- 5. Web Server: The tracking service provider's web server provides the means for customers to communicate with and control their tracking devices 310. The web server maintains a web portal or tracking device management web interface which is described below.
Functions. For effective theft detection and asset location, the tracking devices 310 and/or ATS 300 include the following functions:
- 1. Motion Detection: As described above, the GPS receiver and cellular modem turn on immediately upon detection of movement and the GPS module proceeds to obtain a location.
- 2. Virtual Fence Violation Alarm: The user is able to define a virtual fence (“vFence”) for the asset to be protected (e.g. between 100 meters and 100 kilometers). If the asset moves beyond this user-defined fence, a vFence violation alarm is reported to the call center 370. As will be described below, settings for the vFence alarm may be made over the Internet 371.
- 3. Locate: The user is able to locate the protected asset using the mapping services resident on, or accessed from, the tracking service provider's servers 360. As will be described below, settings for the locate function may be made over the Internet 371.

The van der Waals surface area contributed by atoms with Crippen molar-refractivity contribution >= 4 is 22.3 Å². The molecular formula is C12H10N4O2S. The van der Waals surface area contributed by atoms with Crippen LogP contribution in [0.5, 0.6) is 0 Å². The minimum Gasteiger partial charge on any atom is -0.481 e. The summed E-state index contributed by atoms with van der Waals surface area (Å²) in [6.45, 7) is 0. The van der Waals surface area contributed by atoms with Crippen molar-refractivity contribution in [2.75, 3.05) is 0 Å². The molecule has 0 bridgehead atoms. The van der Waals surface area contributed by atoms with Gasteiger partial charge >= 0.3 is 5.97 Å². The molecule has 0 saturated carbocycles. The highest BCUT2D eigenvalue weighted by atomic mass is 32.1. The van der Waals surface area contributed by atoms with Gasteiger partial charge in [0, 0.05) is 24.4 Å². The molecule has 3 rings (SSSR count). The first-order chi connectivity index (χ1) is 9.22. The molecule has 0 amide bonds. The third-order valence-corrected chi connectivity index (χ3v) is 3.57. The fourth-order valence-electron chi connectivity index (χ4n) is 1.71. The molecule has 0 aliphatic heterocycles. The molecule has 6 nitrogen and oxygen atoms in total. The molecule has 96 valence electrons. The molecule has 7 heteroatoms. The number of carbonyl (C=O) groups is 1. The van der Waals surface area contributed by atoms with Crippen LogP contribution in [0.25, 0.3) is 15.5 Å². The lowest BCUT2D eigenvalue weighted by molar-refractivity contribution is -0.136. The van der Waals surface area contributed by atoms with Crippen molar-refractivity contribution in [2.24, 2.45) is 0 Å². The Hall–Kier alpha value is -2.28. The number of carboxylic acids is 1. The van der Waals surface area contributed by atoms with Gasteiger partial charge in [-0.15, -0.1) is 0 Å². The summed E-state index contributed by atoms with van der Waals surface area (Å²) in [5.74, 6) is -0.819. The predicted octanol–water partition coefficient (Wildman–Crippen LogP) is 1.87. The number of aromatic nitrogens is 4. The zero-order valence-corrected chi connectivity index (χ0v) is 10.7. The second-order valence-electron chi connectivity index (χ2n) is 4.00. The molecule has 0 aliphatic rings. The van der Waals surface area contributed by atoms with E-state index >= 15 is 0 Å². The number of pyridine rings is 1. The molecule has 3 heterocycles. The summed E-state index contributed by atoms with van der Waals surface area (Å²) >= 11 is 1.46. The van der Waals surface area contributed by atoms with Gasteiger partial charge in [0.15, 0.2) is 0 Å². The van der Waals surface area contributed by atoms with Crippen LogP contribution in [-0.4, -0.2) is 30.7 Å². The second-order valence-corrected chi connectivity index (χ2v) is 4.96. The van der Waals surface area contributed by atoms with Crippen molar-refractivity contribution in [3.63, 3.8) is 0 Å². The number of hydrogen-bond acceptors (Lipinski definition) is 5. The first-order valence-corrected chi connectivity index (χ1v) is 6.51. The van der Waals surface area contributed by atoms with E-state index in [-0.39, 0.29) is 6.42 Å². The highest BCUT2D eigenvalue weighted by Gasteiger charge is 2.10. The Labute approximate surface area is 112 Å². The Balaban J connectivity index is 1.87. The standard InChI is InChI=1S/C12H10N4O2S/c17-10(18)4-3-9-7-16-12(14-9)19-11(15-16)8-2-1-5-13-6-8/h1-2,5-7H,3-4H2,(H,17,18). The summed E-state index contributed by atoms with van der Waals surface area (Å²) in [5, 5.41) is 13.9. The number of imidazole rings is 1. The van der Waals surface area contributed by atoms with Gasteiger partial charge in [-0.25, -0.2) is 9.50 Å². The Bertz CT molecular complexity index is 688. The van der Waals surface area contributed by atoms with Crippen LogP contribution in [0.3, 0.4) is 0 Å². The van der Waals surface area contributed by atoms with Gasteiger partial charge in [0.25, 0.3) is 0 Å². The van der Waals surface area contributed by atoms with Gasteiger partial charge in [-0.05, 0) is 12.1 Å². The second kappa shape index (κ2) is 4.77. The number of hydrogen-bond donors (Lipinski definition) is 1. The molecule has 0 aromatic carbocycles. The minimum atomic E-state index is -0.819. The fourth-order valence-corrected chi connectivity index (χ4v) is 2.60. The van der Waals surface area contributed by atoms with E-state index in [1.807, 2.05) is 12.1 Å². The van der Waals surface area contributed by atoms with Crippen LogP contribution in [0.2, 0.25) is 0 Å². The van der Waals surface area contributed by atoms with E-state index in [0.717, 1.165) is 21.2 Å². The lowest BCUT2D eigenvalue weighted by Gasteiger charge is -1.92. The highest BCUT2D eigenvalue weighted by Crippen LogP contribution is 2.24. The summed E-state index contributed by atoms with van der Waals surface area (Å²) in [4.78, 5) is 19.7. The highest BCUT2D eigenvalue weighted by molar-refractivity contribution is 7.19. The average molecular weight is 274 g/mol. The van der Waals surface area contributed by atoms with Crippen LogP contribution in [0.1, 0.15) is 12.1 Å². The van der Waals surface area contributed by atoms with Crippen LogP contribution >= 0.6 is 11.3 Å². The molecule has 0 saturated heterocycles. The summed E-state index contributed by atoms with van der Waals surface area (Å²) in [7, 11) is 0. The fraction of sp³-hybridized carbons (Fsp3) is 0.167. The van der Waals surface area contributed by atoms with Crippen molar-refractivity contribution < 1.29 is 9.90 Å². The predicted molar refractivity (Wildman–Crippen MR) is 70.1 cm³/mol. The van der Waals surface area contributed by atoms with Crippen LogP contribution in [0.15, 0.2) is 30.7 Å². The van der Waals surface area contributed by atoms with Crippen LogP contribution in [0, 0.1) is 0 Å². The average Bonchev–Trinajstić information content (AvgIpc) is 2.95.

- 4. Low Power Alarm: If external power drops below 80% of its nominal input level for longer than three minutes, for example, then an alarm is sent to the call center 370.
- 5. Power Cut Alarm: If external power is cut for longer then 15 seconds, for example, then an alarm is sent to the call center 370.
- 6. Restored Power Alarm: When power is restored after being cut, the tracking device 310 will transmit a power restore message to the servers 360.
- 7. Panic Alarm: For personal security, a button on a personal panic device, the receiver of which is co-located with and connected to the appropriate pins of the DB-9 connector 440 on the tracking device 310, may be used to send a panic alarm to the servers 360 and call center 370 via the tracking device 310.
- 8. Hours Meter: The hours meter function emulates a physical “hours meter” that is typically used to record the number of hours that an engine, or similar component, has operated. This function is used by connecting a voltage source, such as the “ignition on” voltage that indicates that an engine is operating, to designated pins of the DB-9 connector 440 of the tracking device 310. A counter in the tracking device's 310 microcontroller commences to record time whenever such a voltage source is present. Thus, the counter functions as an hours meter and records the number of hours the associated engine, or other component, has been in operation. The user is able to define a time interval after which the tracking device 310 will send a message to the servers 360 and database that includes the current hours meter reading from the counter. The servers 360 can be configured to automatically forward an e-mail message to the customer reporting the current hours meter reading and indicating that the hours meter has reached a configured time increment.